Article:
If you don't meet the minimum IELTS requirement, we offer pre-sessional English courses, foundation programmes and language support services to help you improve your English language skills and get your place at Birkbeck.

    Visit the International section of our website to find out more about our English language entry requirements and relevant requirements by country.

    Visa requirements

    If you are not from the European Economic Area (EEA) and/or Switzerland and you are coming to study in the UK, you may need to apply for a visa.

    The visa you apply for varies according to the length of your course:

    • Courses of more than six months’ duration.
    • Courses of less than six months’ duration.
    • Pre-sessional English language courses.

    International students who require a Tier 4 visa should apply for our three-year evening study BA/BSc/LLB degrees, as these are classified as full-time study and qualify for student visa status. If you are living in the UK on a Tier 4 visa, you will not be eligible to enrol as a student on Birkbeck’s part-time evening study degrees.

    For full information, read our visa information for international students page.

    Credits and Accredited Prior Learning (APL)

    If you have studied at university previously, you may have accumulated credits through the modules you studied. It may be possible to transfer these credits from your previous study to Birkbeck or another institution. You should discuss this with the Programme Director when you are making your application.

    Find out more about credits and Accredited Prior Learning (APL).

  • Fees

    Fees

    Part-time home/EU students: £ 6935 pa
    Part-time international students: £10025 pa

    Students are charged a tuition fee in each year of their programme. Tuition fees for students continuing on their programme in following years may be subject to annual inflationary increases. For more information, please see the College Fees Policy.

    Tuition fee and maintenance loans

    Eligible full-time and part-time students from the UK and the EU don’t have to pay any tuition fees upfront, as government loans are available to cover them.

    Maintenance loans are also available for eligible full-time and part-time UK students, to assist with covering living costs, such as accommodation, food, travel, books and study materials. From 2018, maintenance loans are available to part-time students for the first time. The amount you receive is means-tested and depends on where you live and study and your household income.

    Find out more about tuition fee and maintenance loans for full-time and part-time students at Birkbeck.

  • Teaching and assessment

    Teaching

    At Birkbeck, almost all of our courses are taught in the evening and our teaching is designed to support students who are juggling evening study with work and other daytime commitments. We actively encourage innovative and engaging ways of teaching, to ensure our students have the best learning experience. In the 2017 Teaching Excellence Framework (TEF), the government’s system for rating university teaching, Birkbeck was allocated a Silver award.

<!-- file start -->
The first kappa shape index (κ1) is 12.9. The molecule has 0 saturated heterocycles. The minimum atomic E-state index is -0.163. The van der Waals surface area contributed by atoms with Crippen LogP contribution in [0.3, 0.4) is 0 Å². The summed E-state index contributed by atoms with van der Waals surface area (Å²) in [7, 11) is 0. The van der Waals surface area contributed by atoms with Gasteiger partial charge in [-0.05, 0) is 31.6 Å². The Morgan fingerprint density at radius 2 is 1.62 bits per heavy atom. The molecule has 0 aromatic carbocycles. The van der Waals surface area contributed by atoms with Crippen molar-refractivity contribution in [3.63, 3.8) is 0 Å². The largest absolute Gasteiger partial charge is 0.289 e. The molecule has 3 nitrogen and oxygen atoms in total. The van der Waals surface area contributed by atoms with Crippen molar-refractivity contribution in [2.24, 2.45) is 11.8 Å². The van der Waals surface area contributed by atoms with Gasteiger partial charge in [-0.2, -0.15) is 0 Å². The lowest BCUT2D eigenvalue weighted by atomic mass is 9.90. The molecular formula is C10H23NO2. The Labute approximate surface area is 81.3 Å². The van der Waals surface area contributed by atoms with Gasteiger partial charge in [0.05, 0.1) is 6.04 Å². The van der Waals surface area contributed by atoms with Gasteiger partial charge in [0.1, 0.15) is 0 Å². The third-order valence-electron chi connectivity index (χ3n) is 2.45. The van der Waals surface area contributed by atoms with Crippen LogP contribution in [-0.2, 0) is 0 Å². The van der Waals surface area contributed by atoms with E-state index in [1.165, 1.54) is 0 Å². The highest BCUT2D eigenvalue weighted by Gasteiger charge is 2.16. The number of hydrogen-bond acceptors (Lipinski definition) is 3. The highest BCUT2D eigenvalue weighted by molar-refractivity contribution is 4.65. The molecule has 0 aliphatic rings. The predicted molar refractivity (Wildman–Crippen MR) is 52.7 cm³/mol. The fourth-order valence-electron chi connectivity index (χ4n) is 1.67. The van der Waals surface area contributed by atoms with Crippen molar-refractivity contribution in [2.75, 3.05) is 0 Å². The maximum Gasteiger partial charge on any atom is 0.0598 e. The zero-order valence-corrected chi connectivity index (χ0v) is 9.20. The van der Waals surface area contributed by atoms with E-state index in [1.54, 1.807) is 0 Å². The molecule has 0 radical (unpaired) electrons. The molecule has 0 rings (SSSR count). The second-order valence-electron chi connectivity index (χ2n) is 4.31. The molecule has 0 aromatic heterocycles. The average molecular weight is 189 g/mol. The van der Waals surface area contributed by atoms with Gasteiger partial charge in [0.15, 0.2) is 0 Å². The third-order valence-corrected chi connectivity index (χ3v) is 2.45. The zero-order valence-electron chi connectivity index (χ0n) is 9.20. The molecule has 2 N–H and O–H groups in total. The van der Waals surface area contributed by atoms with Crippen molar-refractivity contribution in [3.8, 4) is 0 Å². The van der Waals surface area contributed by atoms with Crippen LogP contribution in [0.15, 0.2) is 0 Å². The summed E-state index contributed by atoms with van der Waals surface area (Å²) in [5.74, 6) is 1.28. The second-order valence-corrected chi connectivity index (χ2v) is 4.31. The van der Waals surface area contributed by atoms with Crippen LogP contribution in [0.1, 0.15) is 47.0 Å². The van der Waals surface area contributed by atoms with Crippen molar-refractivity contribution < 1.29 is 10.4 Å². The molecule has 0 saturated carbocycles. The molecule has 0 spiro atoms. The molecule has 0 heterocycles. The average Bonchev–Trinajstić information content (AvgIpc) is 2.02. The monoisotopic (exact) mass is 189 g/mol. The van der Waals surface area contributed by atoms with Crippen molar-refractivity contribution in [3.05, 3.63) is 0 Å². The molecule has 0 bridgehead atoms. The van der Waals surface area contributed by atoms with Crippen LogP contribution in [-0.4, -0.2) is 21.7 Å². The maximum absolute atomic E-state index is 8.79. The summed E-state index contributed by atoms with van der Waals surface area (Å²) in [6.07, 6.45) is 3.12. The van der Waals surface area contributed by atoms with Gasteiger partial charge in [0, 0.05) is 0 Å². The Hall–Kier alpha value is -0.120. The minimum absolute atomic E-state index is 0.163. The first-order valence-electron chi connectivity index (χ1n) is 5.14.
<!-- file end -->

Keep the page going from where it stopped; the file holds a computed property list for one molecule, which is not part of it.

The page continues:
Teaching may include formal lectures, seminars, and practical classes and tutorials. Formal lectures are used in most degree programmes to give an overview of a particular field of study. They aim to provide the stimulus and the starting point for deeper exploration of the subject during your own personal reading. Seminars give you the chance to explore a specific aspect of your subject in depth and to discuss and exchange ideas with fellow students. They typically require preparatory study.

    Our distance-learning and blended-learning courses and modules are self-directed and we will provide you with interactive learning opportunities and encourage you to collaborate and engage via various learning technologies. These courses involve limited or no face-to-face contact between students and module tutors.

    In addition, you will have access to pastoral support via a named Personal Tutor.

    Methods of teaching on this course

    Lectures and seminars, with some workshops and tutorials.

    Contact hours

    On our taught courses, you will have scheduled teaching and study sessions each year. Alongside this, you will also undertake assessment activities and independent learning outside of class. Depending on the modules you take, you may also have additional scheduled academic activities, such as tutorials, dissertation supervision, practical classes, visits and fieldtrips.

    On our taught courses, the actual amount of time you spend in the classroom and in contact with your lecturers will depend on your course, the option modules you select and when you undertake your final-year project.

    On our distance-learning and blended-learning courses, discussion, collaboration and interaction with your lecturers and fellow students are encouraged and enabled through various learning technologies, but you may have limited or no face-to-face contact with your module tutors.

    The following information gives an indication of how many contact hours you can expect for each year of this course:

    Year Contact hours
    1 126
    2 99
    3 180
    4 117